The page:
“Me,” says the storyteller: the hall makes one noise that is simultaneously amusement and contempt and anger and disgust and hurt, Noah makes that sound too then he says, he jeers:

You?” The crowd snorts. This ratty weakling isn’t even from here: impudent upstart bard from an impudent upstart city far away.

“Because,” says the storyteller, “I and I alone know her name,” that shuts everyone up: he steps towards the king and, with his hands cupped around his mouth, whispers into Noah’s ear.

A silence. Sunlight and flames.

“This man,” announces the king, “is today my son, is the new prince,” the girl stares shyly at her bridegroom, the stranger with the words, who turns to face the crowd and barks in their faces:“Whoever would fight me for this honour, whoever would fight me for her, fight me now: the king and therefore the gods have chosen their man.”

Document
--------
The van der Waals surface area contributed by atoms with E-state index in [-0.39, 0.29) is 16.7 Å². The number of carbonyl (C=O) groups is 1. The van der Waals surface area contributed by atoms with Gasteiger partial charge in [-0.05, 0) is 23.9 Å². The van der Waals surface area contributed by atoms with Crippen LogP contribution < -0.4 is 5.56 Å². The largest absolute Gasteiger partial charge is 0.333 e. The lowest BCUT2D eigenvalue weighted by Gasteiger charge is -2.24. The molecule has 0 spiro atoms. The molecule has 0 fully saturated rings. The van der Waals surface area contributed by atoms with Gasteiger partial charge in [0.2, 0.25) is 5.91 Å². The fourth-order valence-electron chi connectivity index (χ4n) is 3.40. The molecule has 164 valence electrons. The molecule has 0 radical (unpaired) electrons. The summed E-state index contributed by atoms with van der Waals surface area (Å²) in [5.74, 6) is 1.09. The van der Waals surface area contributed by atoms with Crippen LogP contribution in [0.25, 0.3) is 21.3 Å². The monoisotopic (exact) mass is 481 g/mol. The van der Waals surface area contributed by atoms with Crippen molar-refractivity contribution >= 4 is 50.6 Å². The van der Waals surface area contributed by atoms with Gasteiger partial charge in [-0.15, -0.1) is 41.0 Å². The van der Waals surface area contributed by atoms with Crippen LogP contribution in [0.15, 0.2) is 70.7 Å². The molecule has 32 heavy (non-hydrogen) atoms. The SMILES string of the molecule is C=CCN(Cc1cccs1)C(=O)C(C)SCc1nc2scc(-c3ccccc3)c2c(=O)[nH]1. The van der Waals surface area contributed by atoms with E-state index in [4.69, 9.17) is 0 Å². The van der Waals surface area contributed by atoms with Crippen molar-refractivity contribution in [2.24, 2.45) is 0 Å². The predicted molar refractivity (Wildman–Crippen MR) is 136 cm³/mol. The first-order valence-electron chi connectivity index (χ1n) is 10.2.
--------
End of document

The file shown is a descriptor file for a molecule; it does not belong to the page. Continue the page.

The celebrants stare and seethe and slowly they stop seething, they stare: the ministers and princes and soldiers and shepherds, the date-growers and blacksmiths, the ox-herders and tailors and builders, the artists and scribes and priests break into cheers, a royal wedding! The bridegroom receives every blessing, receives a new and auspicious name, is given the king’s own copy of the Laws; then he and his princess are alone.

“I,” he tells her, “will treat you like the Goddess you are.”

She opens a palace-door for him. “How does the story end?”